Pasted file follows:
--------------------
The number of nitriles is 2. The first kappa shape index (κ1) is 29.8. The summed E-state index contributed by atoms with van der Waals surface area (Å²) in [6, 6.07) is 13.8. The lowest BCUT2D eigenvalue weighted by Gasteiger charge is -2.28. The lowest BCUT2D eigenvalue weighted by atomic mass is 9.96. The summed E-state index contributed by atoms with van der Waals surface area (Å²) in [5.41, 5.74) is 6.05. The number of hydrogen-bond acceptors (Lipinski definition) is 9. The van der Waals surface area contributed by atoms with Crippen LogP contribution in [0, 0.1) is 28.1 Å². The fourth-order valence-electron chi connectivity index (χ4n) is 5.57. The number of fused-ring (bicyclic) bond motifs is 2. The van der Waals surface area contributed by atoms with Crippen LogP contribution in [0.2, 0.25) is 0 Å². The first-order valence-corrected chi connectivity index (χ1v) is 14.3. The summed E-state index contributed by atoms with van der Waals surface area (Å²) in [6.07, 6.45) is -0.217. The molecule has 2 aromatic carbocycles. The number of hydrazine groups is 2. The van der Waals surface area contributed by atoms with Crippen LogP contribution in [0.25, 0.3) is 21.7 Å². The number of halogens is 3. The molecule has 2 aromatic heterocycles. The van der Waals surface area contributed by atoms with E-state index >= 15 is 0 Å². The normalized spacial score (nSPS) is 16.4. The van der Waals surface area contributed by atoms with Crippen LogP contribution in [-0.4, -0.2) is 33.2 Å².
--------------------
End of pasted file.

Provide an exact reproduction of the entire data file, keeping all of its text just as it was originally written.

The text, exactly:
The number of nitriles is 2. The first kappa shape index (κ1) is 29.8. The summed E-state index contributed by atoms with van der Waals surface area (Å²) in [6, 6.07) is 13.8. The lowest BCUT2D eigenvalue weighted by Gasteiger charge is -2.28. The lowest BCUT2D eigenvalue weighted by atomic mass is 9.96. The summed E-state index contributed by atoms with van der Waals surface area (Å²) in [5.41, 5.74) is 6.05. The number of hydrogen-bond acceptors (Lipinski definition) is 9. The van der Waals surface area contributed by atoms with Crippen LogP contribution in [0, 0.1) is 28.1 Å². The fourth-order valence-electron chi connectivity index (χ4n) is 5.57. The number of fused-ring (bicyclic) bond motifs is 2. The van der Waals surface area contributed by atoms with Crippen LogP contribution in [0.2, 0.25) is 0 Å². The first-order valence-corrected chi connectivity index (χ1v) is 14.3. The summed E-state index contributed by atoms with van der Waals surface area (Å²) in [6.07, 6.45) is -0.217. The molecule has 2 aromatic carbocycles. The number of hydrazine groups is 2. The van der Waals surface area contributed by atoms with Crippen LogP contribution in [0.25, 0.3) is 21.7 Å². The number of halogens is 3. The molecule has 2 aromatic heterocycles. The van der Waals surface area contributed by atoms with E-state index >= 15 is 0 Å². The normalized spacial score (nSPS) is 16.4. The van der Waals surface area contributed by atoms with Crippen LogP contribution in [-0.4, -0.2) is 33.2 Å².